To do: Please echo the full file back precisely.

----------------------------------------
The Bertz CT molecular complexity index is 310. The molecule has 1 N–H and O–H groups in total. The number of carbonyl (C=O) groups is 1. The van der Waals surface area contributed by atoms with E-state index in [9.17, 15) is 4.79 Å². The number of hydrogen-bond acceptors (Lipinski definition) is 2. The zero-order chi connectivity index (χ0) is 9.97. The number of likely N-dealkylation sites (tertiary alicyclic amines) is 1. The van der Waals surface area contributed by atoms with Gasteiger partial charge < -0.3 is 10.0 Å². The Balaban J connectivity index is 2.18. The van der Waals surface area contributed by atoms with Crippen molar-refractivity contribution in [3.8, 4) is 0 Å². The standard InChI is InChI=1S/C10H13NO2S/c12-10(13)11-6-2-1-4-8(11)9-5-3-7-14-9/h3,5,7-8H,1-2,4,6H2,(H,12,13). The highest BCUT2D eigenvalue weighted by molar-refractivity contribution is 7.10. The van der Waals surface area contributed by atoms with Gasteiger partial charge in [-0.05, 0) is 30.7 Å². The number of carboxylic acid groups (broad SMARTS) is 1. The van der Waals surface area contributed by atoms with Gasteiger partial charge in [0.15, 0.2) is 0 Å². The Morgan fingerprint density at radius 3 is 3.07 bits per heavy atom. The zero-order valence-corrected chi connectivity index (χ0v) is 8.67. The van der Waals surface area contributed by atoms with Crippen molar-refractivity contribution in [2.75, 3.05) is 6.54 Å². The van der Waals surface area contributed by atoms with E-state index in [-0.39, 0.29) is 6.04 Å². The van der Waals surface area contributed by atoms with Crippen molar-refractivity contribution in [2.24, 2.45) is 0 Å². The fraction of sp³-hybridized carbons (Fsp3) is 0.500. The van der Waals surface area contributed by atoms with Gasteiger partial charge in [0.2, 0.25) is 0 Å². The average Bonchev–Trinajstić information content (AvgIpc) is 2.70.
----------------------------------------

The Bertz CT molecular complexity index is 310. The molecule has 1 N–H and O–H groups in total. The number of carbonyl (C=O) groups is 1. The van der Waals surface area contributed by atoms with E-state index in [9.17, 15) is 4.79 Å². The number of hydrogen-bond acceptors (Lipinski definition) is 2. The zero-order chi connectivity index (χ0) is 9.97. The number of likely N-dealkylation sites (tertiary alicyclic amines) is 1. The van der Waals surface area contributed by atoms with Gasteiger partial charge < -0.3 is 10.0 Å². The Balaban J connectivity index is 2.18. The van der Waals surface area contributed by atoms with Crippen molar-refractivity contribution in [3.8, 4) is 0 Å². The standard InChI is InChI=1S/C10H13NO2S/c12-10(13)11-6-2-1-4-8(11)9-5-3-7-14-9/h3,5,7-8H,1-2,4,6H2,(H,12,13). The highest BCUT2D eigenvalue weighted by molar-refractivity contribution is 7.10. The van der Waals surface area contributed by atoms with Gasteiger partial charge in [-0.05, 0) is 30.7 Å². The number of carboxylic acid groups (broad SMARTS) is 1. The van der Waals surface area contributed by atoms with Gasteiger partial charge in [0.15, 0.2) is 0 Å². The Morgan fingerprint density at radius 3 is 3.07 bits per heavy atom. The zero-order valence-corrected chi connectivity index (χ0v) is 8.67. The van der Waals surface area contributed by atoms with Crippen molar-refractivity contribution in [2.75, 3.05) is 6.54 Å². The van der Waals surface area contributed by atoms with E-state index in [-0.39, 0.29) is 6.04 Å². The van der Waals surface area contributed by atoms with Crippen molar-refractivity contribution in [2.24, 2.45) is 0 Å². The fraction of sp³-hybridized carbons (Fsp3) is 0.500. The van der Waals surface area contributed by atoms with Gasteiger partial charge in [0.2, 0.25) is 0 Å². The average Bonchev–Trinajstić information content (AvgIpc) is 2.70.